I'm so incredibly jealous. Lady Ada over at AdaFruit Industries has all these great toys to play and experiment with, and she's figured out how to do it while enriching all of our hacker lives and making a little money to find more great stuff.
The 'toy' that triggered this post for me is some conductive rubber stretch cord that acts as a sensor. It's like being able to pull on the end of a resistor and have it's characteristics change linearly as it gets longer and shorter. Way cool! And it is incredibly cheap. She's priced it at less than ten dollars for a full meter and even includes a pair of alligator clips and a 10k resistor. Science teachers, for example, could dice it up and have enough for each student to have a piece for experiments.
The only drawback that I can see is that the sensor takes a little while to recover after being stretched, though I guess that could be compensated for in some applications by using two sensors in opposition.
As usual, the AdaFruit website has a great related tutorial page so you can learn while having fun.
One of the great things about publishing a popular technology blog is that people frequently contact me about fantastic events and conferences that I would really love to attend. Unfortunately, since I happen to live and work in Japan and have finite budget, getting to many of the events is out of the question.
The most recent 'Darn I Really Want to Go" moment was when I received notification of the Art && Code 3D conference scheduled for late October at Carnegie Mellon University in Pittsburgh - a hotbed of robot development, research, and creativity:
ART && CODE: DIY 3D Sensing and Visualization (#artandcode) is a festival and conference concerned with the artistic, technical, tactical and cultural potentials of low-cost 3D scanning devices — especially, but not exclusively, including the revolutionary Microsoft Kinect sensor. This highly interdisciplinary event will bring together, for the first time, tinkerers and hackers, computational artists and designers, professional game developers, and leading researchers in the fields of computer vision, robotics and human-computer interaction. Half maker’s festival, half academic symposium, ART && CODE will take place October 21-23 at Carnegie Mellon University in Pittsburgh, and will feature:
- Hands-on workshops in programming interactive software with low-cost depth cameras, such as the Kinect;
- Live demonstrations and speed presentations of interactive experiences made with the Kinect;
- Lecture presentations by leading international artists, designers and researchers;
- Social events that mix independents, corporates, and academic researchers;
- An evening of immersive audiovisual performances; and
- An unconference with topics selected by you!
(Via Art && Code 3D » Presenters.)
Michael Overstreet has been a good and respected friend since the first time we hooked up several years ago at RoboGames in California. So, I hope he doesn't mind if I make some frank, and well deserved, comments.
When we first met Michael seemed like a typical robot geek, very talented with lots of expertise, but a bit shy and withdrawn. You really had to push him to get him to tell you what he thought. I'm sure he had lots of valuable and useful things to share, but they didn't flow easily.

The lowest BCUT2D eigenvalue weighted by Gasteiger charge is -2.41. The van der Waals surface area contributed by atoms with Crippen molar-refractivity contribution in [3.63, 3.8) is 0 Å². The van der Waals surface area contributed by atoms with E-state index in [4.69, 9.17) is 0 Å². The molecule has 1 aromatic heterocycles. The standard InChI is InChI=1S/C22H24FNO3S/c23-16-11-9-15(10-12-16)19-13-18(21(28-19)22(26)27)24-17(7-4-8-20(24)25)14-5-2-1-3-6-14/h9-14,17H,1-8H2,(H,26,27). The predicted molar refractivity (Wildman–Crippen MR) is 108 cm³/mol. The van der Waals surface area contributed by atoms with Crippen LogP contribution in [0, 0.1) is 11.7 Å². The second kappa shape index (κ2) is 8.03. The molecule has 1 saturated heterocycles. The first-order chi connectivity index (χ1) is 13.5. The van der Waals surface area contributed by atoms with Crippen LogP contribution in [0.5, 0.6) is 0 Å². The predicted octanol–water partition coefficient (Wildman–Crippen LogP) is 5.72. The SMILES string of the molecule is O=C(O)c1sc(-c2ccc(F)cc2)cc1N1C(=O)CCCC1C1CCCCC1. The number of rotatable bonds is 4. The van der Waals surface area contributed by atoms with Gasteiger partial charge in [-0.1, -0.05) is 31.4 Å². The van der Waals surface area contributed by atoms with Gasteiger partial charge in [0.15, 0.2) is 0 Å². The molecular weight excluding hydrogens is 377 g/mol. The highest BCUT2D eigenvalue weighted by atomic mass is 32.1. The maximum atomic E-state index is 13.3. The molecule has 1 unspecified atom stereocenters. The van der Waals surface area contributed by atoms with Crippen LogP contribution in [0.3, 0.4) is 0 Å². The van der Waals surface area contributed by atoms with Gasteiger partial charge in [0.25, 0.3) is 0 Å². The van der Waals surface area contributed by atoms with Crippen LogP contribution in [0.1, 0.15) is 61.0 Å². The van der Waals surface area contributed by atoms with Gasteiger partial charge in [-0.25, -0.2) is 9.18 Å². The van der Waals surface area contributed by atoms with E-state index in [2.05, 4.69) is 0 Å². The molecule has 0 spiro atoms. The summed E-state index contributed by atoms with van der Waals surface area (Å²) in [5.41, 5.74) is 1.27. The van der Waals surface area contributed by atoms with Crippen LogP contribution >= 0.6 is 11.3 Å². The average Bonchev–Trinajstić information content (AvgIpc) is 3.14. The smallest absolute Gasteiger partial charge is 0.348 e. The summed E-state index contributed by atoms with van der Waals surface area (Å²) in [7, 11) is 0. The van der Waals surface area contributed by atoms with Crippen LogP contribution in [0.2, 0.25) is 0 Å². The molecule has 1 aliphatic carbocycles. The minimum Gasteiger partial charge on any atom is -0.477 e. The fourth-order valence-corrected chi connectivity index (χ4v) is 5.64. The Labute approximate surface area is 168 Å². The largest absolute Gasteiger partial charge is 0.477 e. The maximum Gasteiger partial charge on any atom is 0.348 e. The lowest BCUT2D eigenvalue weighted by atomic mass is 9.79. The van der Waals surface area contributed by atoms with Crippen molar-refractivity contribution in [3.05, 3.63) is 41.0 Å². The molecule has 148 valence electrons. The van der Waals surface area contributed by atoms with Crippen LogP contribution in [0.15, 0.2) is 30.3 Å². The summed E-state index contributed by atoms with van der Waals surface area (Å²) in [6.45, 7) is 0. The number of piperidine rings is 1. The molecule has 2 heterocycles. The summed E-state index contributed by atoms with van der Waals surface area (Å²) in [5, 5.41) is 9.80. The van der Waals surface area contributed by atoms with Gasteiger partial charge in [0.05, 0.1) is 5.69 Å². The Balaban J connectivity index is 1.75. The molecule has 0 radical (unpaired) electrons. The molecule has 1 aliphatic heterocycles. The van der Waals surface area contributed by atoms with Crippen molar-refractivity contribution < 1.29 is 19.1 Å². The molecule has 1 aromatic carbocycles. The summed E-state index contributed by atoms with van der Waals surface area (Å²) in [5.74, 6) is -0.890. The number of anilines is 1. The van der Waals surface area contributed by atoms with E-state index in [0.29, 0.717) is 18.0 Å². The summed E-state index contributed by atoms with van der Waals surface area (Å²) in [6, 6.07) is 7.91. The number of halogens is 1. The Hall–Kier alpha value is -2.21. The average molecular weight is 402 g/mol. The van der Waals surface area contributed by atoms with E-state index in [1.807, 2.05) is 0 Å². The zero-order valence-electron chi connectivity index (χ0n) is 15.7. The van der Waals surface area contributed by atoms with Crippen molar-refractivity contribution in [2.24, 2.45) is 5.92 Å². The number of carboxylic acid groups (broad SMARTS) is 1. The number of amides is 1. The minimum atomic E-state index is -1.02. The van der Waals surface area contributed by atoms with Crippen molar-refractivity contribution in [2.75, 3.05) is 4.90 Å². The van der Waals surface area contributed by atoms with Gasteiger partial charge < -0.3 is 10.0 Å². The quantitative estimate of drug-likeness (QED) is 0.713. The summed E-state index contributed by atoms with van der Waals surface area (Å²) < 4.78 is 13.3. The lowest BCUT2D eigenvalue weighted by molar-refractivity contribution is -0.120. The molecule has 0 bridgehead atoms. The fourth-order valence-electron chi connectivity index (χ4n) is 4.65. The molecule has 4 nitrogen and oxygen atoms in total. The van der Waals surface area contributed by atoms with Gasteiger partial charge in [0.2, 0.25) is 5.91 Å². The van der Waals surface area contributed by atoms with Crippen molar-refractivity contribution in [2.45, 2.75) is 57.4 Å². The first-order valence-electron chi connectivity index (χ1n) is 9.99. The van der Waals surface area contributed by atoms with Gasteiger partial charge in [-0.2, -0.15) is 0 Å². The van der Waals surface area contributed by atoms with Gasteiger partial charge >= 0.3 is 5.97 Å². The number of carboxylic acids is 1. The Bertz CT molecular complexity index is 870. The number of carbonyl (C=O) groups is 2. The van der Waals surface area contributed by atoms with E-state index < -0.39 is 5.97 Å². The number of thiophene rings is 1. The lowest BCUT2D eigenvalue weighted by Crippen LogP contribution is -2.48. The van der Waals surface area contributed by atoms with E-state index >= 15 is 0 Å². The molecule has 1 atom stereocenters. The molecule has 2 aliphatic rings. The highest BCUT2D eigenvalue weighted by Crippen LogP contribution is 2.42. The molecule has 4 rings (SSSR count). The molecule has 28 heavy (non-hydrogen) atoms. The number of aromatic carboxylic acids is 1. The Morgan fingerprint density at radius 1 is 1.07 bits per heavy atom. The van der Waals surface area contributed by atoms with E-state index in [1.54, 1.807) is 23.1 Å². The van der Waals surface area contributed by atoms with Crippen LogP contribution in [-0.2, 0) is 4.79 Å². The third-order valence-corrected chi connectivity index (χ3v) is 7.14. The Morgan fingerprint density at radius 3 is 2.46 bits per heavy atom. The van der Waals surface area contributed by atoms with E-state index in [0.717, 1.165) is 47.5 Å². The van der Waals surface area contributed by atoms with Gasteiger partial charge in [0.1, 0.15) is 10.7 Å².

Over the years, with experience, learning, and success, Michael has really blossomed and come out of his shell. He's become a key member of the Cowtown Computer Congress - Kansas City's leading hackerspace, a frequent exhibitor and participant in Maker Faire events all over the US, and a strong proponent of the DARwin-OP humanoid robot platform.
My personal fascination with electronics and technology started at a very early age when Santa brought a simple electronics experimenter kit one Christmas Eve. All the components were laid out on a board and each one had small wire springs for terminal contacts. The instruction book included diagrams showing how to hook up the wires to complete each circuit.
I can't remember all of the experiments exactly, but I do know there was a switch triggered burglar alarm, some light circuits, and a crystal radio, among others. The 'radio' used a rough crystal with a cat's whisker probe with no application. Luckily we were living in Southern California at the time with at least one 50,000 watt broadcast radio station that I could pick up.
I was very intrigued, and pleased, to discover Andrew Alter, a leading humanoid robot designer, Mech Warfare organizer, and RoboGames champion, explaining the Electronic Brick Starter Kit, since it shows that the same basic approach is still very much in use today.
’Old Electronics Kit Concept Made New (Video)’ continues
If I had no budgetary and time constraints it would be fantastic to jaunt around the world experiencing all the fantastic technology, robot and science exhibitions I could find. Number one on my personal wish list, at least at the moment, would be the Ars Electronica Festival, scheduled for August 31st through September 6th, in Linz, Austria.
The long running festival goes back to September, 1979 when it was originally staged as a "pilot project was designed to take the Digital Revolution’s emergence as an occasion to face important questions about the future and to focus these inquiries on the nexus of ART, TECHNOLOGY and SOCIETY."
I can't be exactly sure what Michael Overstreet and his gang of fellow makers are up to in Kansas City, but whatever it is, it sure looks like fun. They have turtle shell racers that appear to be remote controlled from the operators smartphones, that look just as if they jumped right off the screen out of a Mario Bros video game adventure.